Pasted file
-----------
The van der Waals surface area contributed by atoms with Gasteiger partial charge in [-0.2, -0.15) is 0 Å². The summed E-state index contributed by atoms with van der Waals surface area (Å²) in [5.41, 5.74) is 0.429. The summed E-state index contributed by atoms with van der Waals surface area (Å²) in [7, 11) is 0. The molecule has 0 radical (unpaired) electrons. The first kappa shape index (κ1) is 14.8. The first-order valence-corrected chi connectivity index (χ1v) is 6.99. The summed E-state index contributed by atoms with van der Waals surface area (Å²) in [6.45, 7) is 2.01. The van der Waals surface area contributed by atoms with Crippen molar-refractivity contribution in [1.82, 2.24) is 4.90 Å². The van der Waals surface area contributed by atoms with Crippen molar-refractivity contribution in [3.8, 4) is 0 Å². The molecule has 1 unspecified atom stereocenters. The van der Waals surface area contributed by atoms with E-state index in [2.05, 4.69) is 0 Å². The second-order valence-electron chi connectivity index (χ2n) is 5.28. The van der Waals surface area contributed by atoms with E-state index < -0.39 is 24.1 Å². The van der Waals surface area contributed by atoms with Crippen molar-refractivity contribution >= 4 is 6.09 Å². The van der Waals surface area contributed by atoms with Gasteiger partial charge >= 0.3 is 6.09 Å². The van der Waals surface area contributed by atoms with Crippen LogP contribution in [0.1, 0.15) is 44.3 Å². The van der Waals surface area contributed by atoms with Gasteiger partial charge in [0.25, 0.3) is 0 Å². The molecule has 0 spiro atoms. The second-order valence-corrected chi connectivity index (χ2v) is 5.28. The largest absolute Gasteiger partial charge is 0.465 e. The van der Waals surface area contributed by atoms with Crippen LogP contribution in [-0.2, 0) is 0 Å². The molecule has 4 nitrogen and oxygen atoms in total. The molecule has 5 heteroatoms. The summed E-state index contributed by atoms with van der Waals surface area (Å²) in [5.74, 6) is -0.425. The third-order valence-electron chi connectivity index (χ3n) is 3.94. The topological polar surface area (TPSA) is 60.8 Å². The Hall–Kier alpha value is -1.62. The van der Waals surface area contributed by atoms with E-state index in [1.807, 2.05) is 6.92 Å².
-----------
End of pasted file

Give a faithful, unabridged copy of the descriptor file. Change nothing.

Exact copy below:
The van der Waals surface area contributed by atoms with Gasteiger partial charge in [-0.2, -0.15) is 0 Å². The summed E-state index contributed by atoms with van der Waals surface area (Å²) in [5.41, 5.74) is 0.429. The summed E-state index contributed by atoms with van der Waals surface area (Å²) in [7, 11) is 0. The molecule has 0 radical (unpaired) electrons. The first kappa shape index (κ1) is 14.8. The first-order valence-corrected chi connectivity index (χ1v) is 6.99. The summed E-state index contributed by atoms with van der Waals surface area (Å²) in [6.45, 7) is 2.01. The van der Waals surface area contributed by atoms with Crippen molar-refractivity contribution in [1.82, 2.24) is 4.90 Å². The van der Waals surface area contributed by atoms with Crippen molar-refractivity contribution in [3.8, 4) is 0 Å². The molecule has 1 unspecified atom stereocenters. The van der Waals surface area contributed by atoms with E-state index in [2.05, 4.69) is 0 Å². The second-order valence-electron chi connectivity index (χ2n) is 5.28. The van der Waals surface area contributed by atoms with E-state index < -0.39 is 24.1 Å². The van der Waals surface area contributed by atoms with Crippen molar-refractivity contribution >= 4 is 6.09 Å². The van der Waals surface area contributed by atoms with Gasteiger partial charge >= 0.3 is 6.09 Å². The van der Waals surface area contributed by atoms with Crippen LogP contribution in [0.1, 0.15) is 44.3 Å². The van der Waals surface area contributed by atoms with Gasteiger partial charge in [0.25, 0.3) is 0 Å². The molecule has 0 spiro atoms. The second-order valence-corrected chi connectivity index (χ2v) is 5.28. The largest absolute Gasteiger partial charge is 0.465 e. The van der Waals surface area contributed by atoms with Crippen LogP contribution in [-0.2, 0) is 0 Å². The molecule has 4 nitrogen and oxygen atoms in total. The molecule has 5 heteroatoms. The summed E-state index contributed by atoms with van der Waals surface area (Å²) in [5.74, 6) is -0.425. The third-order valence-electron chi connectivity index (χ3n) is 3.94. The topological polar surface area (TPSA) is 60.8 Å². The Hall–Kier alpha value is -1.62. The van der Waals surface area contributed by atoms with E-state index in [1.807, 2.05) is 6.92 Å².